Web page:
Why did I receive an email from Apple about manipulating reviews and what is the risk of this

You may have received an email from Apple with the following content: 

We are writing to inform you that your company is not in compliance with the Apple Developer Program License Agreement (PLA).

Section 11.2 (Termination) states:

(f) if You engage, or encourage others to engage, in any misleading, fraudulent, improper, unlawful or dishonest act relating to this Agreement, including, but not limited to, misrepresenting the nature of Your submitted Application (e.g., hiding or trying to hide functionality from Apple’s review, falsifying consumer reviews for Your Application, etc.).

Be aware that manipulating App Store chart rankings, user reviews or search index may result in the loss of your developer program membership.

Please address this issue promptly.

On May 5, 2021, Apple updated the agreement with developers

The reason for receiving such an email: because of the updated agreement - they now check reviews and ratings if your potential and current users receive multiple complaints about the product or requests for a refund.

New points of the agreement:

5.6 and 5.6.1 – 5.6.4: Expanded the Developer Code of Conduct to address additional developer trust and safety issues. New rules in this section require developer identity information to be accurate and up to date; make clear that manipulating any element of the App Store experience such as reviews and charts is not permitted; and that excessive customer reports about concerns with an app may be a factor in deciding whether the developer is complying with the Code of Conduct.

And they made this point that if there are more complaints or requests for a refund than possible, this may be a reason to believe that the developer violates the code of conduct, for example, winds up the rating:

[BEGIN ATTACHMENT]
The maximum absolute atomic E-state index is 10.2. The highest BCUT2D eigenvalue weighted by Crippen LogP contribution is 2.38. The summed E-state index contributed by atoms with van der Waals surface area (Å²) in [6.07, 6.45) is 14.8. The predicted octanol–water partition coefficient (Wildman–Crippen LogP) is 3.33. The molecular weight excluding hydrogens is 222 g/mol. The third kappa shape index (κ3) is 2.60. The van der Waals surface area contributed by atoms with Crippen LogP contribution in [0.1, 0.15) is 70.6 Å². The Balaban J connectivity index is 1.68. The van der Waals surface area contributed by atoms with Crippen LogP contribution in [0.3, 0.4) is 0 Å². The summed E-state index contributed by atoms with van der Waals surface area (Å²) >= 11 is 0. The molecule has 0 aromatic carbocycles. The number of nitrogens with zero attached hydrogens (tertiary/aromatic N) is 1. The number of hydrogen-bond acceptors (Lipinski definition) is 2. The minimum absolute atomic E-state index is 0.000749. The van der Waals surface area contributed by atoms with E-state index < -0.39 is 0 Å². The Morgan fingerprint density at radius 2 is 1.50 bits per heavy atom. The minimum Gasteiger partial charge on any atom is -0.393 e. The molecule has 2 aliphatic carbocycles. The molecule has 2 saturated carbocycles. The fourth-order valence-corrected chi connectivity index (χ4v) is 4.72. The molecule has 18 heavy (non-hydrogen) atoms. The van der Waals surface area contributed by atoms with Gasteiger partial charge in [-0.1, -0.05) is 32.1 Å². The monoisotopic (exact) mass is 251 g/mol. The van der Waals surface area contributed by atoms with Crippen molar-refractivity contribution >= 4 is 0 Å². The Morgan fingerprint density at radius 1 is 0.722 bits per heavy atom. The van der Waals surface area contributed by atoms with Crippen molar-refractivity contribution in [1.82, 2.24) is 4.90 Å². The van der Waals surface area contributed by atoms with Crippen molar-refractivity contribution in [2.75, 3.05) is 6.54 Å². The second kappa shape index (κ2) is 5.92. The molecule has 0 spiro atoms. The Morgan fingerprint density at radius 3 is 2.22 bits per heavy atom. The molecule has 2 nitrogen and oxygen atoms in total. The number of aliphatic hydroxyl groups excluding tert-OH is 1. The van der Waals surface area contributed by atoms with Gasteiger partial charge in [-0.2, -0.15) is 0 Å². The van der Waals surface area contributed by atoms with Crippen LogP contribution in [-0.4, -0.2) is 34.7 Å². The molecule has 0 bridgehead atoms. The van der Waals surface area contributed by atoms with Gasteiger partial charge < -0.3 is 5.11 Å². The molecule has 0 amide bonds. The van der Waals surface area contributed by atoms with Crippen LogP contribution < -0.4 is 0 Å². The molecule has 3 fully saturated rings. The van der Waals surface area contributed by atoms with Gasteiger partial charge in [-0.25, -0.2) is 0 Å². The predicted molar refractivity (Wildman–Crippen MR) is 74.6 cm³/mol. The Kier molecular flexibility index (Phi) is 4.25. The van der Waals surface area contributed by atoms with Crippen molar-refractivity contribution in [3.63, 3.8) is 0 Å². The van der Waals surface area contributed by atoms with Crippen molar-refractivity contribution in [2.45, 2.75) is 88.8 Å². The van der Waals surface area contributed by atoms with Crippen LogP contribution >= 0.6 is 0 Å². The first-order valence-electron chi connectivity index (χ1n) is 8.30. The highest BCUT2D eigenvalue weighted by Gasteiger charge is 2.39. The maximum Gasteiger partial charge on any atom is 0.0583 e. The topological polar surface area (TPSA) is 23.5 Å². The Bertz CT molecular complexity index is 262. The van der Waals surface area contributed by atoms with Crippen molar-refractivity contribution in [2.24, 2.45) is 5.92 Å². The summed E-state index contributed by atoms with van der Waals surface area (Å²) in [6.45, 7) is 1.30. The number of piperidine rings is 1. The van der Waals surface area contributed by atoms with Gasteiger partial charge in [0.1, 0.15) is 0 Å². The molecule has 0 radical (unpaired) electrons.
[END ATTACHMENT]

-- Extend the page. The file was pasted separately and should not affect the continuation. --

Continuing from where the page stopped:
5.6.4 App Quality

Customers expect the highest quality from the App Store, and maintaining high quality content, services, and experiences promotes customer trust. Indications that this expectation is not being met include excessive customer reports about concerns with your app, such as negative customer reviews, and excessive refund requests. Inability to maintain high quality may be a factor in deciding whether a developer is abiding by the Developer Code of Conduct.

Thus, an increased number of refunds or complaints may be the basis for checking the rating and reviews.

We believe that a complaint letter is sent automatically when the complaint limit is reached.

In other words, most likely they check, for example, if the returns are more than 5% and the application rating is > 4.5, then this indicates a suspicious application and an email is sent to the developer.

After receiving such a letter from Apple, we recommend stopping all ordered publications of reviews and ratings for 2-3 weeks and continuing only after waiting for a certain period.

After receiving such a letter and a short pause in the publications, our clients did not receive a ban on applications or other sanctions due to the publication of reviews and ratings.